America, Central America, Countries, Europe, UK

Out the box pugilist statues

And ahead of the unveiling of the Ken Buchanan statue in Edinburgh we’re thinking today. Out the box pugilist statues.

Tartan terrier: Ken Buchanan

Rock’n’roll in Philly

Rocky, Philadelphia: And with apologies to Tim Witherspoon, Bernard Hopkins and Philadelphia Jack O’Brien (the clue is in the title…

It’s all about Rocky Balboa… and you can get your selfie with the Great Man at the top of his steps in Philly and you don’t have to the run.

On a pedestAli

Let’s Rumble: Ali and Frazier

Muhammad Ali: And the best Ali statue is in sports-mad Philly which immortalises the great duel with adopted Philadelphian, Joe Frazier at the Joe Hand Gym.

Being Ali, we’ve counted 85 statues of Ali around the world, and of course you’ll want to see him in his hometown of Louisville.

And that means the Muhammad Ali Center in the Kentuckian town.

Alexis the Great

On the shoulders of giants: Alexis in Nicaragua

Alexis Arguello, Managua, Nicaragua: And the late great Nicaraguan was a man difficult to worked up to dislike.

No trashtalking here with Alexis always making a point of asking his opponents how their family is… before beating them up.

And on one occasion, Glasgow’s own, Jim Watt, who I’d fanboyed in a record store and wished good luck for his next fight.

Which was… Alexis Aguero.

The Merthyr Matchstick

Here’s Johnny

Johnny Owen, Merthyr Tydfil, Wales: And we’d probably never have heard of Merthyr Tydfil, 23 miles north of Cardiff, were it not for one brave Welsh fighter.

Owen was given his idiosyncratic nickname on account of him being 5ft 8ins and 8st.

And his courage was his undoing when he was knocked unconscious in a world bantamweight title fight in LA and died from his injuries.

Johnny though lives for ever in the hearts of Merthyr (population 50,000) where he shares centre stage with Howard Winstone and Eddie Thomas.

Classical fighters

Fighting Romans: Boxer at Rest in Rome

Boxer at Rest, Palazzo Massimo alle Terme, Rome: And, of course, we’ve been boxing the ears off each other since when Cain struck Abel.

And our Greek (Olympics) and Roman friends loved their prize fighters.

With the statue Boxer at Rest still captivating and informing us about the ancient Romans.

Of course, the Romans were bare-knuckled fighters and it’s how we all start in the playground.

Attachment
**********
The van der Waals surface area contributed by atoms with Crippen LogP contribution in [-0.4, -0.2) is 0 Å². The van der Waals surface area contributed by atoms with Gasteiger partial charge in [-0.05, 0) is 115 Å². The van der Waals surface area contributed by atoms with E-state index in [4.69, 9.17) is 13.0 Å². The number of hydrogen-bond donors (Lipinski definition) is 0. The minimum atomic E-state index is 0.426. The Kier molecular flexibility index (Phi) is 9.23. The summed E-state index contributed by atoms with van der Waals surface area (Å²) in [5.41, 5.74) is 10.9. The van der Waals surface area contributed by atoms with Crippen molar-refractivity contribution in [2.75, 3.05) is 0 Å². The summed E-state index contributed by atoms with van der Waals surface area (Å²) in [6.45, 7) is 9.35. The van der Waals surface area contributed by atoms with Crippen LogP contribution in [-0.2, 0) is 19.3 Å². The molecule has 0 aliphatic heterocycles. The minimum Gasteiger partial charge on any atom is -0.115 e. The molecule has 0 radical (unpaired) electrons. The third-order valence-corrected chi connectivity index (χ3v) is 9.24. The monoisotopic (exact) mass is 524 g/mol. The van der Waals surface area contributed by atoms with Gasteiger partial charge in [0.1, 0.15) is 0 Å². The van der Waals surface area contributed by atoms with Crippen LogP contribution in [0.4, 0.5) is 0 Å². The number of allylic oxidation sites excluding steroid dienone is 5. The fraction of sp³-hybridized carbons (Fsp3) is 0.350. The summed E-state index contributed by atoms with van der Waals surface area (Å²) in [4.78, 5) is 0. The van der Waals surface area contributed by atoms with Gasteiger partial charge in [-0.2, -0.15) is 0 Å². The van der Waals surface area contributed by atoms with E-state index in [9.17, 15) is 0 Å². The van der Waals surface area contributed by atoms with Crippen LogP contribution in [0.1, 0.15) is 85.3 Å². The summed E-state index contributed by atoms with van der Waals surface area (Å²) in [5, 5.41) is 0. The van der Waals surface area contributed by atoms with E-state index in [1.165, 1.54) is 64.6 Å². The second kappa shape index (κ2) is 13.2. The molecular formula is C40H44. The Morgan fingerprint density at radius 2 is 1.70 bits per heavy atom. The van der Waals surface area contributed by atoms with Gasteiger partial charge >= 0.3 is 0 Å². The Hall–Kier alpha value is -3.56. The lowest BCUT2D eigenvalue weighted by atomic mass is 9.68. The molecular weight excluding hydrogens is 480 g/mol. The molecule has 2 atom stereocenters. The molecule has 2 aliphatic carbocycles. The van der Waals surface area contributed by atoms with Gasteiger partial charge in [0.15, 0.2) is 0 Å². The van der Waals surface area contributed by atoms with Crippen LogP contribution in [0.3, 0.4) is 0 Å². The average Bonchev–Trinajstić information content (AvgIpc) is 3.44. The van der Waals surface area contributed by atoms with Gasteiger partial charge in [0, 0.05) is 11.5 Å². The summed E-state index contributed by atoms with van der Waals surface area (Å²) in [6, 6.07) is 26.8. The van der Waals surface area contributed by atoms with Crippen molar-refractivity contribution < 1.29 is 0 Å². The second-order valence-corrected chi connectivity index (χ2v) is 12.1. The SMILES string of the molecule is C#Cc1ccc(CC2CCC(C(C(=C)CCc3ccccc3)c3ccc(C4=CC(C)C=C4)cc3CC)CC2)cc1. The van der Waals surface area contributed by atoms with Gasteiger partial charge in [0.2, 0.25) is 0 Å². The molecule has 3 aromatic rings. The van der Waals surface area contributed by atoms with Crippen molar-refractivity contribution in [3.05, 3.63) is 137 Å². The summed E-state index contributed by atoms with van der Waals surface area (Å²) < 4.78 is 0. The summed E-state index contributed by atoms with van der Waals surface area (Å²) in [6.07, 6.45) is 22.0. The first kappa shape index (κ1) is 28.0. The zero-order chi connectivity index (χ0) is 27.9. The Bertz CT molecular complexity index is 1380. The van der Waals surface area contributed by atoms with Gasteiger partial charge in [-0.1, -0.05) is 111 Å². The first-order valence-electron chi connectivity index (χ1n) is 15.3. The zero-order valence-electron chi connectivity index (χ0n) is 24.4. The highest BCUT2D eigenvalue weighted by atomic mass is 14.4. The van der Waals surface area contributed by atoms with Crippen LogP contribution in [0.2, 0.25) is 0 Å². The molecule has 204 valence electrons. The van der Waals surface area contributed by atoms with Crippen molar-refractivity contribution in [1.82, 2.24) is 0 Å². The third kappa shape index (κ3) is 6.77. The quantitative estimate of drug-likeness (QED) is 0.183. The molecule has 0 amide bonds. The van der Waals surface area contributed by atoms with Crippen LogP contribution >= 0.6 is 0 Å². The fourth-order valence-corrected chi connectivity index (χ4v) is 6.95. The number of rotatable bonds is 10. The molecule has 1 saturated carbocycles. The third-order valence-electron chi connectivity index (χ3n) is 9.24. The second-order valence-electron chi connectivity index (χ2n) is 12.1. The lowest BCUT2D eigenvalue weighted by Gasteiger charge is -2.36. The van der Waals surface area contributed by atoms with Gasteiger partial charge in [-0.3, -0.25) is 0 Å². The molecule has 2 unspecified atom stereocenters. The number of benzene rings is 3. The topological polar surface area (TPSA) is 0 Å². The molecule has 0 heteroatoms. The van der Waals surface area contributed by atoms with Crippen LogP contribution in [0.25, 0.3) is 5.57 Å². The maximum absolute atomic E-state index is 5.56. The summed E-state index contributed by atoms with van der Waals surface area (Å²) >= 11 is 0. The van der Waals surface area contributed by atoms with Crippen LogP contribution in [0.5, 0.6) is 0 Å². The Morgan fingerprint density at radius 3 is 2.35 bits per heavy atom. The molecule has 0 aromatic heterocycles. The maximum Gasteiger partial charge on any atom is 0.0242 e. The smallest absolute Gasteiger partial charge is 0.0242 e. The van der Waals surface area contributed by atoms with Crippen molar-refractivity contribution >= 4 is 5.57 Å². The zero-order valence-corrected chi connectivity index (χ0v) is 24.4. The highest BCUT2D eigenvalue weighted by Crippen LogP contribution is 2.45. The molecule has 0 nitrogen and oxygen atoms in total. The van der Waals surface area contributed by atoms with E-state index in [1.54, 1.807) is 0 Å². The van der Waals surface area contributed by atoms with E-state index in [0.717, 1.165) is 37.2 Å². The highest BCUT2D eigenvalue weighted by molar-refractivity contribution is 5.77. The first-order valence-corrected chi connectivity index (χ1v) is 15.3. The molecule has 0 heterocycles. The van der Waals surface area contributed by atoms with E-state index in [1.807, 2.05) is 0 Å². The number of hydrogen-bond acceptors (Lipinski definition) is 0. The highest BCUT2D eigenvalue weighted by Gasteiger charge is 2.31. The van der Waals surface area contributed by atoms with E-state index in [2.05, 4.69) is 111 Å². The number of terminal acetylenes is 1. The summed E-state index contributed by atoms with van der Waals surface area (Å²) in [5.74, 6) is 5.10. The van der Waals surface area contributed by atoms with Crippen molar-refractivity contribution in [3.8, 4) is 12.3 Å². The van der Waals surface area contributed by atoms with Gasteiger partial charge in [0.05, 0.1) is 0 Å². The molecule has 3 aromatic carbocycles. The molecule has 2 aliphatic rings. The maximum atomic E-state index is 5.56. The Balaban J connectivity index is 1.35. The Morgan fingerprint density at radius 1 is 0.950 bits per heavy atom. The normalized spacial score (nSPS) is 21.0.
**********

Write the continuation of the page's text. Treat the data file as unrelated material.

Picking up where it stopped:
Knuckle down: The Bareknuckle Hall of Fame in NY

Of all places Belfast is where you’ll find the Bare Knuckle Boxing Hall of Fame… Belfast, New York, that is.

The most famous stock of bare-knuckled boxers on the planet are, of course, the Fighting Furys.

Now it’ll probably take years to sculpt a 6ft 9ins and 20st statue.

Just the Jab: Tyson Fury and his statue

But we rather like this interpretative statue of the Gipsy King in his hometown of coastal Morecambe in Lancashire.

Just a sample then of our faves. Out the box pugilist statues.

And remember none of us are free of anachronistic statues until all of us are free of anachronistic statues and we get the icons we want.

America, Asia, Canada, Central America, Culture, Sport, UK

Queer how offside Qatar is to the world

It’s become a fixture on the party and social calendar in the West but, of course, Pride is a revulsion elsewhere in the world, and in this World Cup year isn’t it queer how offside Qatar is to the world?

Now the football world (a different universe, of course) turned a blind eye to the Emirate’s discrimination and criminalisation of the LGBTQIA community when awarding Qatar the hosting of this winter’s World Cup.

Flagging up an issue: With Qatar

And quite what that’ll mean to LGBTQIA football fans who are wanting to follow their countries’ fortunes then we’ll try here to decipher.

While we all know too that of the hundreds of footballers, coaching staff and officials taking part not one will be LGBTQIA.

And that will get FIFA off the hook… and there won’t be anybody queer in that organisation either.

A word from the sponsors

Take that: The Qataris

Football’s World Cup is, of course, more than a sporting event.

It is a cultural, educational example and the tourist trip football fans have been planning for years.

So make of these welcoming words if you will from Qatari official Major General Abdulaziz Abdullah Ansari

‘If he (a fan) raised the rainbow flag and I took it from him, it’s not because I really want to really take it to really insult him.

‘But to protect him. Because if it’s not me, somebody else around him might attack (him).